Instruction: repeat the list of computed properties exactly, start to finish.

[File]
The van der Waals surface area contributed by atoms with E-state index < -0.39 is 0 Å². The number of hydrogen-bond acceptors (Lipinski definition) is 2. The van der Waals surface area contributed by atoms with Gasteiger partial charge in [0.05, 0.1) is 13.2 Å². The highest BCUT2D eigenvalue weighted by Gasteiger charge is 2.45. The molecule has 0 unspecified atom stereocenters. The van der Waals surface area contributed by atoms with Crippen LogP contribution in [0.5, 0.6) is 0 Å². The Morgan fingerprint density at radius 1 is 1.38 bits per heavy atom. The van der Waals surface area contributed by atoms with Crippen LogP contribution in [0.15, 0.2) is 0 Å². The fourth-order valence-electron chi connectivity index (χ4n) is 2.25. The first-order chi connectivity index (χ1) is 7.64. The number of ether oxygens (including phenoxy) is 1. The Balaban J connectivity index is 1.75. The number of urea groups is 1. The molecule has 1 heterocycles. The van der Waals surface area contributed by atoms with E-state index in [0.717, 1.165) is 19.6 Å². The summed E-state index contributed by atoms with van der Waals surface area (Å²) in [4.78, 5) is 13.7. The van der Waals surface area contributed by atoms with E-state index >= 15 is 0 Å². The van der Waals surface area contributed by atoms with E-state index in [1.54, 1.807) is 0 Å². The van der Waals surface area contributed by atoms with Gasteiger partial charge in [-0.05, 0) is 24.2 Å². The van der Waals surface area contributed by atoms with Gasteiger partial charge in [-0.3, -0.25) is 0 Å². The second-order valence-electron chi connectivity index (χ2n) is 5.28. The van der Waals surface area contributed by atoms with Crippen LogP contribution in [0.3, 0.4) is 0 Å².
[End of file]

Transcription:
The van der Waals surface area contributed by atoms with E-state index < -0.39 is 0 Å². The number of hydrogen-bond acceptors (Lipinski definition) is 2. The van der Waals surface area contributed by atoms with Gasteiger partial charge in [0.05, 0.1) is 13.2 Å². The highest BCUT2D eigenvalue weighted by Gasteiger charge is 2.45. The molecule has 0 unspecified atom stereocenters. The van der Waals surface area contributed by atoms with Crippen LogP contribution in [0.5, 0.6) is 0 Å². The Morgan fingerprint density at radius 1 is 1.38 bits per heavy atom. The van der Waals surface area contributed by atoms with Crippen LogP contribution in [0.15, 0.2) is 0 Å². The fourth-order valence-electron chi connectivity index (χ4n) is 2.25. The first-order chi connectivity index (χ1) is 7.64. The number of ether oxygens (including phenoxy) is 1. The Balaban J connectivity index is 1.75. The number of urea groups is 1. The molecule has 1 heterocycles. The van der Waals surface area contributed by atoms with E-state index in [0.717, 1.165) is 19.6 Å². The summed E-state index contributed by atoms with van der Waals surface area (Å²) in [4.78, 5) is 13.7. The van der Waals surface area contributed by atoms with E-state index >= 15 is 0 Å². The van der Waals surface area contributed by atoms with E-state index in [1.54, 1.807) is 0 Å². The van der Waals surface area contributed by atoms with Gasteiger partial charge in [-0.05, 0) is 24.2 Å². The van der Waals surface area contributed by atoms with Gasteiger partial charge in [-0.3, -0.25) is 0 Å². The second-order valence-electron chi connectivity index (χ2n) is 5.28. The van der Waals surface area contributed by atoms with Crippen LogP contribution in [0.3, 0.4) is 0 Å².